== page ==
KEY TAKE-OUT: The overall size of a deceased suppression file isn’t all that matters. Unique data is an important factor to consider when choosing a suppression file; those deceased customers may be sitting in your database.
You only need one deceased suppression file
This is a rather bold marketing claim and one that we don’t feel is justified. Even though our deceased suppression file contains at least 30% unique data when compared to the other two market leading files, saying you only need to rely on one file alone is certainly not a claim that we would make. The only way to be sure you have the right file(s) is to evaluate all the options and choose the combination that performs best for your business.
KEY TAKE-OUT: Always evaluate suppression files to choose the optimal blend of files, you won’t achieve adequate coverage and protection with just one file.
With the introduction of GDPR in May 2016, there’s never been a more important time to make suppression a priority. With so many common misconceptions about data suppression leading to inadequate solution choices, it’s imperative that data managers evaluate all the available options and base their file selection on fact. It’s the only way to be sure that the solutions they chose deliver reliable and accurate results and help them to achieve compliance with GDPR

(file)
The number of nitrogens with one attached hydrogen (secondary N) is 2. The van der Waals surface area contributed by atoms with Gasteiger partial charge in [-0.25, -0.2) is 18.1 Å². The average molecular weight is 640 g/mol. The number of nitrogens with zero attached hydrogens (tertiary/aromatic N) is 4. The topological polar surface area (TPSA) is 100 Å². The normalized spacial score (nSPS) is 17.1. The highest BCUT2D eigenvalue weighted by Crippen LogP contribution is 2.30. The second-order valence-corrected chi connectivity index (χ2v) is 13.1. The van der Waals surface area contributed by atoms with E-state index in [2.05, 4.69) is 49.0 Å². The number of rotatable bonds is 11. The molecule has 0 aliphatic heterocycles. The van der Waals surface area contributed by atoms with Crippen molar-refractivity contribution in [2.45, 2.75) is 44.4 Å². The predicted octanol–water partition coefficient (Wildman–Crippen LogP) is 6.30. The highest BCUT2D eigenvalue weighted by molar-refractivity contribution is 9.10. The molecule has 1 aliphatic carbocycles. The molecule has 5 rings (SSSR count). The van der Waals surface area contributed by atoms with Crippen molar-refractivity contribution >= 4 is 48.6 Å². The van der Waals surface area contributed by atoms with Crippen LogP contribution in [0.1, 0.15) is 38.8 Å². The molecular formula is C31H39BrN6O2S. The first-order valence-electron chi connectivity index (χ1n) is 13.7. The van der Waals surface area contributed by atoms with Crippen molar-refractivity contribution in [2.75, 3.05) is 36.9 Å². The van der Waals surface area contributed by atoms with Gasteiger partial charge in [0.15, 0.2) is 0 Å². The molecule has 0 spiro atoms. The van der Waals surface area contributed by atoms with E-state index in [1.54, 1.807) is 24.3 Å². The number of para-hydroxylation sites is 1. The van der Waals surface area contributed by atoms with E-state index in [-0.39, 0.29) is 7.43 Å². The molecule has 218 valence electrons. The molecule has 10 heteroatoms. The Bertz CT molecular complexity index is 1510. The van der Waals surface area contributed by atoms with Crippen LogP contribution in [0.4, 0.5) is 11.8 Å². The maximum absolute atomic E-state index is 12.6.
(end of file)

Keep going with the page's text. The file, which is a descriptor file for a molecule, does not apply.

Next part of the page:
A gang has been identified and two men jailed after being found guilty of committing identity fraud. The victim, Minh To of Stockport, Greater Manchester was targeted by criminals who transferred the deeds of his £500,000 five-bedroom home and attempted to auction his property.
The fraudsters targeted Mr To’s mail and stole utility bills. They then forged his signature and transferred the deeds of his home falsifying the documentation required to auction his property. Mr To was alerted to the deception by his daughter who saw his home on Rightmove for sale just three days before the auction was due to commence.
This case further highlights the risks of fraudsters intercepting mail and using it to commit identity fraud; one of the fastest growing crimes which is estimated to cost the UK approximately £5.4 billion per year.*
Criminals often target mail as it can contain lots of personal information. The most obvious of these being financial details such as bank statements and credit and debit cards. Unfortunately, consumers are often less aware of the risk of other mail, much of which still contains a wealth of information that fraudsters can put to good use.